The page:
This week let’s explore various diets within the context of agriculture alone. I am not going to make any health claims about a meat-based or plant-based diet. I’m no expert on nutrition. Experts always make opposite claims about cholesterol and saturated fat. Unfortunately they generally do not take into account how different forms of agriculture relate to human health. They treat both animal-based foods and plant-based foods homogeneously.

In today’s newsletter I’m going to argue that, first, it is not a great idea to treat human health independently from the nuances of agriculture. Diet and human health no matter what we each choose to eat is tied to the environment. In the long run they come back to effect politics, economics, and human health. Second, it is misleading to claim that a plant-based diet is what’s best for the environment. There’s a lot to consider.

I first want to discuss something that’s happening right now in the Netherlands. Tens of thousands of Dutch farmers are protesting, blocking roadways, intimidating governmental officials, and blocking supermarket distribution hubs across the country in response to legislation that requires them to cut emissions of nitrogen oxide and ammonium by 50% by 2030.

The Netherlands is the largest meat exporter in the EU; 60% of its agricultural revenue comes from exports. It isn’t exactly one of the largest countries by land mass, either. So this means that their more than 100 million chickens, pigs, and cows are packed tightly in feedlots. Runoff from the animals’ waste goes into waterways (the Netherlands has got a lot of those), creating dead zones that negatively impact protected habitats, air quality, and water quality. After Dutch courts decided to halt construction and infrastructure projects due to fears that those projects would lead to excessive emissions, the legislature decided to take action on farmers knowing full well that “not all farmers will be able to continue their business.” The Netherland’s ambitious climate goals has had some far reaching implications.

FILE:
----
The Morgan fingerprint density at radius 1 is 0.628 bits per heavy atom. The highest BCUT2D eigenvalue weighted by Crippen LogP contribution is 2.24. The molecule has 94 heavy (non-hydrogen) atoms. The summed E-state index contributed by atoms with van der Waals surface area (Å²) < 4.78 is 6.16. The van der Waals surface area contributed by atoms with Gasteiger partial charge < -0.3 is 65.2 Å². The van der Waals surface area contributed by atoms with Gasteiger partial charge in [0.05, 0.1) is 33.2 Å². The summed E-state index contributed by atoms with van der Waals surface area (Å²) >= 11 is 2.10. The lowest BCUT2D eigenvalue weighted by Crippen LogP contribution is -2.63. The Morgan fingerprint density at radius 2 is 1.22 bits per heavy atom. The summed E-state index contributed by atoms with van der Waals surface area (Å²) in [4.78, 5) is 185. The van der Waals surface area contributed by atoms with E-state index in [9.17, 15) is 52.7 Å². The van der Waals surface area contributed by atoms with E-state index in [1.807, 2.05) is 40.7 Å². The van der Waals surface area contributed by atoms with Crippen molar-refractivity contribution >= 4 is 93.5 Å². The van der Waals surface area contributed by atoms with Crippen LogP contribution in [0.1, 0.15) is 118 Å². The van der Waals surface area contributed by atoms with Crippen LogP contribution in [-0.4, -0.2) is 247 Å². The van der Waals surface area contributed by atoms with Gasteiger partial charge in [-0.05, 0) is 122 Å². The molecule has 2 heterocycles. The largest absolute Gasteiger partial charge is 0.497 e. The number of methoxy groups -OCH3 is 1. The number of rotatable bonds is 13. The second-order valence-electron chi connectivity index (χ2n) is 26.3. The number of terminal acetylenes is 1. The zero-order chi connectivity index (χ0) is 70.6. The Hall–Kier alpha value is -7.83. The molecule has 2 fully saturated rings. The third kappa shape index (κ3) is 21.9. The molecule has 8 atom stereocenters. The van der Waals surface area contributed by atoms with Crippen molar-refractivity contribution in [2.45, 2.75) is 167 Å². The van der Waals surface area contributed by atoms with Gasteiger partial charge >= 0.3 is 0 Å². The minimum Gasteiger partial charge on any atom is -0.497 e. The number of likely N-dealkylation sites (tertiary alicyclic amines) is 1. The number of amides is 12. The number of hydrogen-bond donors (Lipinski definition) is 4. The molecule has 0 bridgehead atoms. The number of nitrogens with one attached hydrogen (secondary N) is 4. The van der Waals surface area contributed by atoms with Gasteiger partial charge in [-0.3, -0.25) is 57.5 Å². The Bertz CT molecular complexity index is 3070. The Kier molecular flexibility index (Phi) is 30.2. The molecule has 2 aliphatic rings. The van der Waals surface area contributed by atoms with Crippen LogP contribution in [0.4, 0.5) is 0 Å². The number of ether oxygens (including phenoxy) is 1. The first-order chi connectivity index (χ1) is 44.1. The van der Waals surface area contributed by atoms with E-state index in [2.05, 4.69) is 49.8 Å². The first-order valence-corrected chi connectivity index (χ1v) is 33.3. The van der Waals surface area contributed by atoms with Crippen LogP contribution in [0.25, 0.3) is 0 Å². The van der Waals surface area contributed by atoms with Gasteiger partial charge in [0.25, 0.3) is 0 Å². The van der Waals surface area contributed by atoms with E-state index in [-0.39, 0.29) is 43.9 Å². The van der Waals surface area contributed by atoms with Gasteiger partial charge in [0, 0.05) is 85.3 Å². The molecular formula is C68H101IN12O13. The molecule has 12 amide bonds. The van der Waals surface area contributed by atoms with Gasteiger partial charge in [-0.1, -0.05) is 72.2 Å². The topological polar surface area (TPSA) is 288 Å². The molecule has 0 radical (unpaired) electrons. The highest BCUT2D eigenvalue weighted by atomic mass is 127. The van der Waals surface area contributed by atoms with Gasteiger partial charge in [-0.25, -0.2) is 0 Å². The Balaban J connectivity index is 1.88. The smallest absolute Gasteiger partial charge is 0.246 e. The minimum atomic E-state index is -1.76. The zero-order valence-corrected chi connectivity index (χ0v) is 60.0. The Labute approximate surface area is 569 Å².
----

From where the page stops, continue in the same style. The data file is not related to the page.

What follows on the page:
While the pollution caused by industrial agriculture is noticeable and pronounced in the Netherlands since it’s a small, densely populated country, we have similar problems here. Please take a look at this map, which shows how much landmass is used for various purposes.





That huge block front and center for cow pasture looks alarming. So much land for animals that create so much pollution? The obvious solution is to eat less meat and dairy, right?

It’s not that simple. I’d like to divert your attention to the bottom right of that large block, to the smaller blocks labeled “livestock feed” and “feed exports” (and also “ethanol” and “corn syrup”). These smaller blocks are the problem and I believe that the “cow pasture” block could even be even larger.
Most beef cattle spend the first 10-14 months on that large block eating grass. Meanwhile on the “livestock feed” block conventional farmers grow GMO corn and soy. They put some bad synthetic fertilizer into the soil and they spray some bad chemicals on the plants and they purchase all that bad stuff from some bad companies. They till the soil twice a year, which is also bad. The harvested and processed corn and soy eventually meets those now older cattle in feedlots to be “finished” for the last 3-4 months before slaughter. Adding to the damage done by growing and processing the corn/soy, the feedlots result in waste runoff as I mentioned above. That’s the deal with beef cattle. Conventional dairy cattle never see pasture and never eat grass. This is because conventional dairy farmers would have to bring in the cows from pasture to milking barns twice a day. Not possible when you have an enormous herd.

Even though those 3-4 months are a small fraction of the bulls’ total lives, the finishing stage does immense environmental damage. It’s also psychologically and physically damaging to them. They can’t even properly digest grains so they immediately get sick and are thus pumped full of drugs.

Contrast this to 100% grass-fed cattle. The cows have plenty of space, are under the sun, and eat what their complex digestive systems and gut flora allow them to eat. Since they aren’t crowded in feedlots and since they don’t depend on high impact corn/soy, there are no detrimental environmental effects. In fact, it’s a net positive. The dung and urine that goes into the soil enhances a pasture’s microbial life, which sequesters carbon and traps it into the soil. A recent study showed that a 100% grass-fed operation has a carbon footprint 111% lower than conventional beef: that means that for every kilogram of beef produced, 3.5 kilograms of carbon is sequestered. That’s taking into account every aspect of the farm’s operations.

Now let’s compare ruminants (beef, bison, venison, elk, sheep, and goat) to poultry and pork. Chickens, turkeys, and pigs do not eat grass. They are still dependent on corn/soy feed. The chickens I get meat and eggs from are pastured, so there is the benefit of carbon sequestration, and they do eat bugs and worms as they naturally should. The pigs I get pork from are rotationally grazed in the woods, so there is also carbon sequestration and they eat plenty of tubers and nuts as they naturally should. But the diet of bugs, worms, tubers, and nuts is more of a bonus. The animals are still highly dependent on corn (less dependent on soy: the farmers use a feed that is low in soy): non-GMO corn and soy, but corn and soy nonetheless. That comes with the negative impacts of tillage and fertilizer. But this is A LOT better than feedlot poultry/pork that uses GMO corn/soy.